Though Bangladesh has done almost nothing to cause global warming unlike first world countries like the USA, Australia and Canada who bear a great deal of responsibility for carbon emission already in the atmosphere. But the country has to pay a much stepper price because of its geographical location. Here the curse of climate change hits in the forms of rising sea level, natural disasters, economic breakdown, prolonged monsoon, frequent changes in weather pattern and temperature and so on. Experts assert that without incorporating Paris Agreement, it will not be possible to restrict rise in world temperature. It is envisaged that Bangladesh’s growth rate may lose its momentum in the coming days due to climate change consequences. This will hinder the country’s development gains unless proper mitigation and effective prevention measures are undertaken immediately.

It is alarming to note that country’s average annual temperature is predicted to increase by 1.0°C to 2.5°C as reported byWorld Bank. Research shows climate change will have a massive impact on environment, livelihood, irrigation, ecology and biodiversity. What is more startling is that such a rise in temperature will cost Bangladesh 6.7 percent of Gross Domestic Product and lower the living standards of more than one-third of its population by 2050. If the current trend of climate change continues, a five-to-six feet rise in sea level by 2100 will displace 35 millions and submerge 20 per cent of the country’s coastal landmass.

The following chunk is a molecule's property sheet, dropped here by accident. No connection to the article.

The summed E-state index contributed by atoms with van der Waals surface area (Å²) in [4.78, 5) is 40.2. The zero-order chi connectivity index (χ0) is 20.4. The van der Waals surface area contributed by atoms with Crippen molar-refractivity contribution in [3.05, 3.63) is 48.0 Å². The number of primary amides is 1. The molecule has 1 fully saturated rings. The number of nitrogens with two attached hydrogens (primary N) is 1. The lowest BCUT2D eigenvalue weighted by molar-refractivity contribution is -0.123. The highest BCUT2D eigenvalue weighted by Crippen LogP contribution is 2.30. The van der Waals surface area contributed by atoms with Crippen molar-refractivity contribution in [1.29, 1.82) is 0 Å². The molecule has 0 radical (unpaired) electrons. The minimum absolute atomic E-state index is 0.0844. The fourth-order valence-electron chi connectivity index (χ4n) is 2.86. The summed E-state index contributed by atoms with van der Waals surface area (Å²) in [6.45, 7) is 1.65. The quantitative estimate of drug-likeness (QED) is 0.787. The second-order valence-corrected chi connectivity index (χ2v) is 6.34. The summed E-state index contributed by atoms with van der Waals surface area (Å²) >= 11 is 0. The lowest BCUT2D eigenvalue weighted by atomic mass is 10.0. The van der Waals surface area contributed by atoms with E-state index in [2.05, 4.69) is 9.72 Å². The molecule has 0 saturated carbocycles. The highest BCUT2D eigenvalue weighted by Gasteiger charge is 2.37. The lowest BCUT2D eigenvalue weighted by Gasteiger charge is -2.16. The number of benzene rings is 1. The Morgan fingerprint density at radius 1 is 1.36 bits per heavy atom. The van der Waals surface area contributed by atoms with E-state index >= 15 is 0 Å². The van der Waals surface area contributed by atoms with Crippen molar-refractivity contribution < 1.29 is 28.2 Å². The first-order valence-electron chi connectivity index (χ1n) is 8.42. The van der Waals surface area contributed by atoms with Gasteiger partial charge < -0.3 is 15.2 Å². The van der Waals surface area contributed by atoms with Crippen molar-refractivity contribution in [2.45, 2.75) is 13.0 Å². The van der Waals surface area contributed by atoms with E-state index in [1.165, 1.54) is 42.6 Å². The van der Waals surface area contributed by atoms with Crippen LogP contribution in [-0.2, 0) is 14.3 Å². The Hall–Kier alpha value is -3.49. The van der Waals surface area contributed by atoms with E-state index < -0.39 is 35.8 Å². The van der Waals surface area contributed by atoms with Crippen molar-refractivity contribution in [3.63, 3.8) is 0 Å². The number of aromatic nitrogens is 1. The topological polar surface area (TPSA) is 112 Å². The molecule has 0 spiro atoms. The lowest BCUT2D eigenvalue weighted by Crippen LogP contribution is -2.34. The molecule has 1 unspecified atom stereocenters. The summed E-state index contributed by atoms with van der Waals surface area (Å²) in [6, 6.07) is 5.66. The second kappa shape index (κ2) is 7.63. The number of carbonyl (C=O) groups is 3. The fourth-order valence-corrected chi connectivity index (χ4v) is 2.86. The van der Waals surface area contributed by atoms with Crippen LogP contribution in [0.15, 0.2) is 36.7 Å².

Hence, it is high time to increase the investment in policies and programmes to protect people from environmental risks induced by climate change. It is said that Bangladesh will need billions of dollars over the next decades to deal with the upcoming severities of climate change. As developed countries are accountable for the consequences of climate change, they should provide necessary financial, technical and intellectual support to the developing countries to tackle climate change. There is no denying that developing countries like Bangladesh need a global commitment to face the local problems posed by climate change. In this regard, devising ‘glocal’ (global plus local) interventions is very much required.

It is up to the authorities concerned including the policymakers to do the needful for increasing budget allocation to tackle the impacts of climate change. Also there is a need to prioritize the districts vulnerable to climate change and poverty and establish a district level funding mechanism focusing capacity building of women, young people and children, and promote green jobs at rural and semi-urban areas, which will not only contribute to decrease vulnerability posed by climate change but also will fuel our national economic growth.